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By Painting Miniatures
I plan on posting something a little more friendly looking very shortly. coughwyrmgeardragoncough but in the mean time I painted this for fun and practice!
Also would take some advice on dealing with small details like a face. On this miniature it was nearly impossible to just paint specific details of the face without smooshing the entire face with paint. I'd wanted to give the figure blood red eyes. That didn't work out and I ended up painting over the face in white to start over again.
I do overall like how this miniature turned out. The bones aren't crispy perfect white, the clothes look like a creature that's been walking through mud and dirt for a long time. Didn't know how to paint the base so I went with some of my extra black wash which worked out as it sort of made it look like it was standing on bone.
Tried a new technique on the scythe. I did the base coat as filigree silver, then I did a paint of dragons blood red, then when that dried i went over it again with the black wash to give it this dried blood effect. A technique that is probably standard but one I personally just learned by experimenting!
Reaper Miniatures 03716 Ghouls sculpted by Bob Ridolfi and old school RAFM 02953 Ghoul Warlock.
I painted these in August for a D&D encounter but I had to repaint them because the varnish has created a white fume all over the models when I sealed them. It probably happened to many of you as well. It was the third time I wasted painted models because of that undesirable fume without being able to put my finger on the reason why. I think I now know why it happen.
Trick or treat : A true horror story
It was very humid outside that last August. Fortunately, I was lucky enough to shelter myself in the basement while I was speed painting some exquisite Reaper Miniature models. Late that day, as I was done painting a hand full of Undead models, I decided to seal them with that half-full / half-empty "you choose" can of anti shine matt varnish. It's important to mention that I had already used that very same spray can a month earlier.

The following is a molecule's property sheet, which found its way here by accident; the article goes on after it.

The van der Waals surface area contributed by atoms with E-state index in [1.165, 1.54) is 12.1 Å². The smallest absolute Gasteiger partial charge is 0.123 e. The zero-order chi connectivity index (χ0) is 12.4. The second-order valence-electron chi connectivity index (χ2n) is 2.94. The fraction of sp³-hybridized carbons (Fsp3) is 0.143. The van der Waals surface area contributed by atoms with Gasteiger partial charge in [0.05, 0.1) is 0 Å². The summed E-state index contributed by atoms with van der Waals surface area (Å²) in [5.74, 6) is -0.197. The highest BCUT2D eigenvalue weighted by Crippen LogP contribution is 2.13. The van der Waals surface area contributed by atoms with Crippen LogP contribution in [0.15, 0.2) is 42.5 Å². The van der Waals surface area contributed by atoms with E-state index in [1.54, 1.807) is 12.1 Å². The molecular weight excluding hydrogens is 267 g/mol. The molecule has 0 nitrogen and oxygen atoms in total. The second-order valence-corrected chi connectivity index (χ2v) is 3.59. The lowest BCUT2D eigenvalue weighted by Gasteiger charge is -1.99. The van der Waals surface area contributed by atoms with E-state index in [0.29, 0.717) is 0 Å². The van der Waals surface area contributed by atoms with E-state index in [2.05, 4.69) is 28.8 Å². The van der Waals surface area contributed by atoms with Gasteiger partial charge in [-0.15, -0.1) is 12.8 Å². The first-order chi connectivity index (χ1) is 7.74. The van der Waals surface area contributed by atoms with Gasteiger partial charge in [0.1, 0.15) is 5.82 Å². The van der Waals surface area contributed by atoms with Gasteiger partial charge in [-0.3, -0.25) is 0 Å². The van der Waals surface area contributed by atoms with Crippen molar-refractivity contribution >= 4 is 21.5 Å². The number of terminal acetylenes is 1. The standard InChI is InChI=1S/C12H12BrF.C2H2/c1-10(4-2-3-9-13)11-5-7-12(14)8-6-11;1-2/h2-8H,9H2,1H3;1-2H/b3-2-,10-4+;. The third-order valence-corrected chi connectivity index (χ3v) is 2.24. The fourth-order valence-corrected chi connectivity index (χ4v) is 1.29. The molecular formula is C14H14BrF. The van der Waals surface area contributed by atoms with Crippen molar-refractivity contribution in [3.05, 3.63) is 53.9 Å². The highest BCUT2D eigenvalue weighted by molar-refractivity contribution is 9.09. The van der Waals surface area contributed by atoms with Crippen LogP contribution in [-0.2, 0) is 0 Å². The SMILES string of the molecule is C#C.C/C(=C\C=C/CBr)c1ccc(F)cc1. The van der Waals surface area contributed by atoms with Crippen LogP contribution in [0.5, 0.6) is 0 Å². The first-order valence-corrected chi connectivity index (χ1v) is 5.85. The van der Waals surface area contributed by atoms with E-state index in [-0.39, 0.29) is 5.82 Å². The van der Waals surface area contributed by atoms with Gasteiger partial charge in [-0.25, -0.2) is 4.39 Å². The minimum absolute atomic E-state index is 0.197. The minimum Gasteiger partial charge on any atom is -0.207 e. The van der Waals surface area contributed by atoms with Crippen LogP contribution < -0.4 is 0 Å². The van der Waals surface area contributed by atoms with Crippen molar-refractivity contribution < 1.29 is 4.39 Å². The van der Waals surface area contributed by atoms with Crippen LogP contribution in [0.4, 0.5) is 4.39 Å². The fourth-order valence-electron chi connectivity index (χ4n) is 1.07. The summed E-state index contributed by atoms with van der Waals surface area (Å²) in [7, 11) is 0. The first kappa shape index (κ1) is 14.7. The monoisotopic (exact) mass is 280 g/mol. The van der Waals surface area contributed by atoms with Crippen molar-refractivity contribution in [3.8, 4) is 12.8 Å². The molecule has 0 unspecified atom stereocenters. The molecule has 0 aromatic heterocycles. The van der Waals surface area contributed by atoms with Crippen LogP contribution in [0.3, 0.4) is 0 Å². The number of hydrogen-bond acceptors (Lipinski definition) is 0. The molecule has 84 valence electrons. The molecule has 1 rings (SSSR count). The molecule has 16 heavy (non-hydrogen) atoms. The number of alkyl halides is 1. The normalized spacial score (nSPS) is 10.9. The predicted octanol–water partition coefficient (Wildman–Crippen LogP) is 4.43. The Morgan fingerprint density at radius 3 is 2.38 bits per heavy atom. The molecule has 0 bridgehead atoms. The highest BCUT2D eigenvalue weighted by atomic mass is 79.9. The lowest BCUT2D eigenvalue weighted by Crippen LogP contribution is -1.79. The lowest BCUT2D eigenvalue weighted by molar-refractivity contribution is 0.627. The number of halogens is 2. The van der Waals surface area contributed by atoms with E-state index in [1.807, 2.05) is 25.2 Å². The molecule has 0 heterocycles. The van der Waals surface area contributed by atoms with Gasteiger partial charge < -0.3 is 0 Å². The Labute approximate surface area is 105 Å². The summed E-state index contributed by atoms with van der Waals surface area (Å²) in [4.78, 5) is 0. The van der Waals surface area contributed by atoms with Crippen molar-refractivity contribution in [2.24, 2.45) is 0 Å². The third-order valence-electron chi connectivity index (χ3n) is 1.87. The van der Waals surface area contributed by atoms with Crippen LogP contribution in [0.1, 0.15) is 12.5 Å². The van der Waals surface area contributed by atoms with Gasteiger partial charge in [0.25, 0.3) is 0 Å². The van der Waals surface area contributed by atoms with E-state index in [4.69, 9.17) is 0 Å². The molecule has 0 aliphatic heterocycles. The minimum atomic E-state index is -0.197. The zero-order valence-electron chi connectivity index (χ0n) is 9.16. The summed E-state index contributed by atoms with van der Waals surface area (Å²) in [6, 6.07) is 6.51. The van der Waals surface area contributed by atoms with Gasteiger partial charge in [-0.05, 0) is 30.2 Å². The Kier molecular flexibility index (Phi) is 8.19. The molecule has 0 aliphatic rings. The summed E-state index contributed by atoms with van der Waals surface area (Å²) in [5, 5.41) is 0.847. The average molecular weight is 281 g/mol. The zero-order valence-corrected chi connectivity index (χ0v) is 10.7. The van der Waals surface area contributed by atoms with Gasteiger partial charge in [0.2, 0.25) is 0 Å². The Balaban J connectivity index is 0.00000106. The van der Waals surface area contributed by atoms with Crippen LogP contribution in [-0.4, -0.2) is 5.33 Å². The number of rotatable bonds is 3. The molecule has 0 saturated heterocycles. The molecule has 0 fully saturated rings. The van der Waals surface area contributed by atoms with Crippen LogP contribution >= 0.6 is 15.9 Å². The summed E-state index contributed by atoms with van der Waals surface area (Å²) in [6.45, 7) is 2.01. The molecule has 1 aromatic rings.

This being said, after shaking the spray can for a good minute or so, I opened the basement door leading into the backyard. Immediatly, a draft of hot and humid air invaded the doorway and shook my face. I remember swearing when I felt the moisture condensing to beads of sweat on my skin. Without losing a second, wanting to get back to shelter in my man cave, I spray some figurines. In the darkness of the night, everything seemend to be allright under the dim light of the portico.
The day after, I noticed the damage. By a terrible curse, the models I spayed the night before were covered with a thin, powdery layer of white dust. I gazed around looking for sneering Gremlins but saw nothing unusual. Disconcerted, I became aware of the extent of the damage. There has to be a logical explanation behind this ghouly phenomenon.
As much as I like science fiction and horror stories, I had to find a scientific explanation to all this madness. Wasting other models by this evil spell was not an option. I reused the same spay can to make a test. The only parameter that seemed to be different was the fact that it was very humid and hot outside the night before.
I did not want to ruin hours of time spent painting another model to do this test. So, I sprayed a colored cardboard. Furthermore, I made an exception to the sanitary rule and used the spray can inside. The result was surprising. Even though I was using the same spay can, there was no fume this time. Since then, I've been reusing that same spry can on other models whitout any problem.
What happened that draid August night? Was it the imps playing tricks on me or just the excessive difference of temperature and the heavy humidity in the air catched by the aerosol varnish? I will probably never know but one thing is for sure, I will always test my spray can on an expendable object before spraying my art.
By Lord of the Dish Pit
A few weeks ago I began to perceive subtle changes heralding the return of my favorite time of year. Fortunately it also brought with a return of my motivation to paint. Over the course of time I've managed to amass many 20s of horror and undead minis so what better way to get into the season than start actually painting some of them.
I picked this up at Goodwill some months ago with the idea of having it be a home for the witches. The original painter did a pretty good job on it, but I'm going for something a bit more Charles Addams .
So it got a coat of Pavement Grey craft paint.
Here we have batch 1. The wraith, wolf, lich, vampire, and tomb are all from the Bones 3 Graveyard set and the two beastmen I picked up from the discount bin at Reaper HQ last year. The wraith was previously coated in black and at some point I added a brown wash for unremembered reasons.
Here's everyone after Dirty Bone and Stormy Grey have been applied. The chimneys of the house had it drybrushed on as did the tomb. While base coating the others I noticed that for unknown reasons the Stormy Grey is acting odd, thinner than it ought to be out of the bottle. I'm not too concerned about it as I've had this bottle for a long time and I think it went thru one temperature change too many, as well as perhaps age catching up with it. The wraith didn't receive any because of this and because even someone like myself who abuses the grey spectrum with overuse on a regular basis gets burned out some. So I'm holding off on him for a little while.
Now it might be asked what the beastmen are doing in a Halloween themed thread, but witches and goat headed creatures go together quite often in both art and legend. So they'll be acting as bodyguards for the witches of a more infernal type.
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